Besides Mint and Ubuntu....

Story: Best Linux Distro For a New User?Total Replies: 7
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May 20, 2013
11:56 PM EDT
.... perhaps surprisingly (or not), quite a few eager n00Bs have followed through on using Puppy Linux when starting out for the first time.

Puppy Linux's DistroWatch description is as follows:
Quoting:Puppy Linux is yet another Linux distribution. What's different here is that Puppy is extraordinarily small, yet quite full-featured. Puppy boots into a ramdisk and, unlike live CD distributions that have to keep pulling stuff off the CD, it loads into RAM. This means that all applications start in the blink of an eye and respond to user input instantly. Puppy Linux has the ability to boot off a flash card or any USB memory device, CDROM, Zip disk or LS/120/240 Superdisk, floppy disks, internal hard drive. It can even use a multisession formatted CD-RW/DVD-RW to save everything back to the CD/DVD with no hard drive required at all.

Obviously, it is unlikely that this small, less-advertised distro would be seriously considered fit for business uses by the Linux cognoscenti and security-conscious here at LXer. Still, one ought not to completely discount Puppy Linux for being an exceptionally easy-to-use distro for the masses, since it has ranked right up there among the Top Ten most popular Linux distros on DistroWatch over the last year or so, notwithstanding its more vocal detractors.


May 21, 2013
3:23 AM EDT
Puppy Linux has something very few distributions have and that is it's uniqueness.

Have you tried MacPUP? This for me is the best version of Puppy available.


May 21, 2013
3:52 PM EDT
Puppy Linux also runs as root without a password by default. Let's here it for taking the biggest single problem with Windows security and importing it into Linux.

May 22, 2013
11:30 AM EDT
Quoting:Puppy Linux has something very few distributions have and that is it's uniqueness.

Almost exactly two years ago to date, author Howard Fosdick wrote the piece 'Puppy Linux: Top Dog of the Lightweight Distros' detailing here just HOW unique Puppy Linux was:
Quoting:What's Unique About Puppy

Puppy runs on many limited-resource computers. This includes Pentium IV's, III's, M's, D's, Atom and Celeron netbooks, and even Pentium II's. I've used it in refurbishing computers donated to charity yet I also run it on my state-of-the-art computers. What makes it appealing is how it combines three characteristics that normally force a trade-off:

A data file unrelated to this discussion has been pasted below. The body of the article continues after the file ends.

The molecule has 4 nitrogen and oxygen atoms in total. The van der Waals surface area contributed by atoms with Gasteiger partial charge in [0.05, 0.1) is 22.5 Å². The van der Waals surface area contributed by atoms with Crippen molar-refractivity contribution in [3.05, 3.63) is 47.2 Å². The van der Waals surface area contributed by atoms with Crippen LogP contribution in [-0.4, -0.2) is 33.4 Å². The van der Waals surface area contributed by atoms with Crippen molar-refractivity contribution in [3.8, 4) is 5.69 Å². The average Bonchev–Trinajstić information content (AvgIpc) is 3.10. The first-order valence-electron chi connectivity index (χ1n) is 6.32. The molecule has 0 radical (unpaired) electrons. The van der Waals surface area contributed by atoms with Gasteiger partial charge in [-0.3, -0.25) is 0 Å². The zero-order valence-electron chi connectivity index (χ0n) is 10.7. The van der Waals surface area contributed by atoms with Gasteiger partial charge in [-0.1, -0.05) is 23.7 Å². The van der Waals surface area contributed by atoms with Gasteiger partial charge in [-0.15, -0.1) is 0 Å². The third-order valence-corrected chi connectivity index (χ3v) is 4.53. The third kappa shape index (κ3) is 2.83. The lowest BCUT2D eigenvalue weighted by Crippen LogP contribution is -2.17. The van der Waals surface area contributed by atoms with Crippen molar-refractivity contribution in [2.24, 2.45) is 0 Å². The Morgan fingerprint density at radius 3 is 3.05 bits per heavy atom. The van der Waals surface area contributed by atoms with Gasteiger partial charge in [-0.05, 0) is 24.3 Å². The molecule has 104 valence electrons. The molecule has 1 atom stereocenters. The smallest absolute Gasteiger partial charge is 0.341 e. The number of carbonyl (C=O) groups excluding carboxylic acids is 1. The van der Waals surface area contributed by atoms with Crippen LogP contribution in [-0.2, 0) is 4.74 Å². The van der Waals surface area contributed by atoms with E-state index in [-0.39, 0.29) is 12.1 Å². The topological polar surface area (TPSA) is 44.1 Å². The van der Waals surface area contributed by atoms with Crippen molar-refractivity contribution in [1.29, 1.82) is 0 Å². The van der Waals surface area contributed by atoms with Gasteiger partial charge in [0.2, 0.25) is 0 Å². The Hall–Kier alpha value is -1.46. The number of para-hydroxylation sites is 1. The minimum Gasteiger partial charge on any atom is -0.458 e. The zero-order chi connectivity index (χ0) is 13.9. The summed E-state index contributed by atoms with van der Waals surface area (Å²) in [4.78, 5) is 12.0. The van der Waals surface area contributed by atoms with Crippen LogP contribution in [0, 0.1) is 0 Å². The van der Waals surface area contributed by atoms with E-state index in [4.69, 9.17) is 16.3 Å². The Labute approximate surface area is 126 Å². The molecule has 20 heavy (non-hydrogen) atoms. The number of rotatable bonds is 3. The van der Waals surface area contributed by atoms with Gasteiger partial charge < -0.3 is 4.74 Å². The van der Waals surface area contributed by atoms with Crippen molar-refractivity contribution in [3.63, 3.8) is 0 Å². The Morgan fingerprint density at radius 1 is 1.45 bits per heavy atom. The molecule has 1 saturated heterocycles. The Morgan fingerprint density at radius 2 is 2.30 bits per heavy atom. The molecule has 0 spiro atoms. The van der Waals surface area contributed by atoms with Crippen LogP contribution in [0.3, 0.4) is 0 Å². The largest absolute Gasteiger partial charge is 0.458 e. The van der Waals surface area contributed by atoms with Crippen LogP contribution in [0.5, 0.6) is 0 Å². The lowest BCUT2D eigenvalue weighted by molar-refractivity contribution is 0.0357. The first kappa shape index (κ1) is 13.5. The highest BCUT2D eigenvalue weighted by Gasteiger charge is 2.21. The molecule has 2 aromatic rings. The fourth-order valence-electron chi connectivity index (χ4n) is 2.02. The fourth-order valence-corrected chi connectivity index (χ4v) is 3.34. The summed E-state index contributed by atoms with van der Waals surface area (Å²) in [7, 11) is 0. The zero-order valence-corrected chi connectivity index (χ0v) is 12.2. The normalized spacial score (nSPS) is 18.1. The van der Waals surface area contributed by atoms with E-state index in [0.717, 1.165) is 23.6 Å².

1. A full range of applications

2. Ease of use

3. Good performance on limited hardware

Puppy supplies all the applications most users need while running on low-resource computers. It does this while retaining ease-of-use. So you can install it for consumers on low-end or older equipment.

Indeed, vocal detractors aside, Puppy Linux remains unique in this positive fashion.


May 22, 2013
2:43 PM EDT
When I started using Linux, I was a bit Puppy user. You can get a lot done without doing a full install, and the system allows you to save your configuration and files on a Linux or Windows drive.

It's a great way to learn about Linux and get familiar with a lot of great applications. Puppy was my introduction to Geany, ROX Filer, MtPaint, Seamonkey and many more.

May 24, 2013
5:49 AM EDT
Best Linux distro for a new user has proven by hundred million people to be Android, period.

For GNU/Linux distro's however...

May 24, 2013
3:30 PM EDT
Way before Android, Mint, Baboon2, and IIRC even a bit pre-Pippy, there was the DamnSmallLinux (DSL) distro. So convenient as a super-small, bootable liveCD for those Lo$edoze users who never saw Linux before. Using cheatcodes, DSL gave some flexibility on how to boot up and use this on PCs. Sure, it didn't offer as much as the Knoppix's, MEPIS's, and PCLinuxOS's of the time, but still, a nice 'n quick alternative to the single and multi-CD full installation distros of the day. Too bad in a way that one of the key dev for DSL went on to start the TinyCore distro and left DSL to be on its own, mostly unmaintained.


May 24, 2013
4:49 PM EDT
> Way before ...there was the DamnSmallLinux (DSL) distro.

And before that, there was tomsrtbt:

"The most GNU/Linux on 1 floppy disk."

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